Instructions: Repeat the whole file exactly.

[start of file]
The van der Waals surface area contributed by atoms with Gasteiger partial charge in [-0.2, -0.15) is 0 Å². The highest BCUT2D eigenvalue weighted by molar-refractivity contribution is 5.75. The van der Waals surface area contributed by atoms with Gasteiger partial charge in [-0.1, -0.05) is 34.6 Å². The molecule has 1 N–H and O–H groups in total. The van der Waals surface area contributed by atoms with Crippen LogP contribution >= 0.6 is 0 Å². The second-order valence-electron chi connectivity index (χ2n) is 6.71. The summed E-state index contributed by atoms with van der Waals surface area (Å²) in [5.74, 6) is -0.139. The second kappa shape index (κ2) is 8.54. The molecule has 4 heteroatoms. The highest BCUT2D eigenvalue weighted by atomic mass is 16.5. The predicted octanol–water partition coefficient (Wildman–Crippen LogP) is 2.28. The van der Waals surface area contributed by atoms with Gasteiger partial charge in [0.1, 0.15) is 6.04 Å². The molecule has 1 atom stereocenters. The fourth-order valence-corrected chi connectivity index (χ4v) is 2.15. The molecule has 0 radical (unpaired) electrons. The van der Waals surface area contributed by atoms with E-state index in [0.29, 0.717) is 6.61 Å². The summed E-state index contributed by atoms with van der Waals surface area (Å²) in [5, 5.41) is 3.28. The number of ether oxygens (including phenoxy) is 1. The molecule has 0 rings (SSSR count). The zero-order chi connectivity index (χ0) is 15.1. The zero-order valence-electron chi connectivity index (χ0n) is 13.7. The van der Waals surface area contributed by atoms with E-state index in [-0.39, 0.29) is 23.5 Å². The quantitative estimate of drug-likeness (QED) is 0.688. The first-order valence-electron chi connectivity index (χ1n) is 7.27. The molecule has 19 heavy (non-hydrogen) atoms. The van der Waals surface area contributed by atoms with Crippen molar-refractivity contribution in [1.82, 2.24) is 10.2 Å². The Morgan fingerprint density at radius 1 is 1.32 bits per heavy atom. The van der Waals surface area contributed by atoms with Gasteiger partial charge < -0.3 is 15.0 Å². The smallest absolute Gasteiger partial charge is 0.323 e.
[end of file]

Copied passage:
The van der Waals surface area contributed by atoms with Gasteiger partial charge in [-0.2, -0.15) is 0 Å². The highest BCUT2D eigenvalue weighted by molar-refractivity contribution is 5.75. The van der Waals surface area contributed by atoms with Gasteiger partial charge in [-0.1, -0.05) is 34.6 Å². The molecule has 1 N–H and O–H groups in total. The van der Waals surface area contributed by atoms with Crippen LogP contribution >= 0.6 is 0 Å². The second-order valence-electron chi connectivity index (χ2n) is 6.71. The summed E-state index contributed by atoms with van der Waals surface area (Å²) in [5.74, 6) is -0.139. The second kappa shape index (κ2) is 8.54. The molecule has 4 heteroatoms. The highest BCUT2D eigenvalue weighted by atomic mass is 16.5. The predicted octanol–water partition coefficient (Wildman–Crippen LogP) is 2.28. The van der Waals surface area contributed by atoms with Gasteiger partial charge in [0.1, 0.15) is 6.04 Å². The molecule has 1 atom stereocenters. The fourth-order valence-corrected chi connectivity index (χ4v) is 2.15. The molecule has 0 radical (unpaired) electrons. The van der Waals surface area contributed by atoms with E-state index in [0.29, 0.717) is 6.61 Å². The summed E-state index contributed by atoms with van der Waals surface area (Å²) in [5, 5.41) is 3.28. The number of ether oxygens (including phenoxy) is 1. The molecule has 0 rings (SSSR count). The zero-order chi connectivity index (χ0) is 15.1. The zero-order valence-electron chi connectivity index (χ0n) is 13.7. The van der Waals surface area contributed by atoms with E-state index in [-0.39, 0.29) is 23.5 Å². The quantitative estimate of drug-likeness (QED) is 0.688. The first-order valence-electron chi connectivity index (χ1n) is 7.27. The molecule has 19 heavy (non-hydrogen) atoms. The van der Waals surface area contributed by atoms with Crippen molar-refractivity contribution in [1.82, 2.24) is 10.2 Å². The Morgan fingerprint density at radius 1 is 1.32 bits per heavy atom. The van der Waals surface area contributed by atoms with Gasteiger partial charge < -0.3 is 15.0 Å². The smallest absolute Gasteiger partial charge is 0.323 e.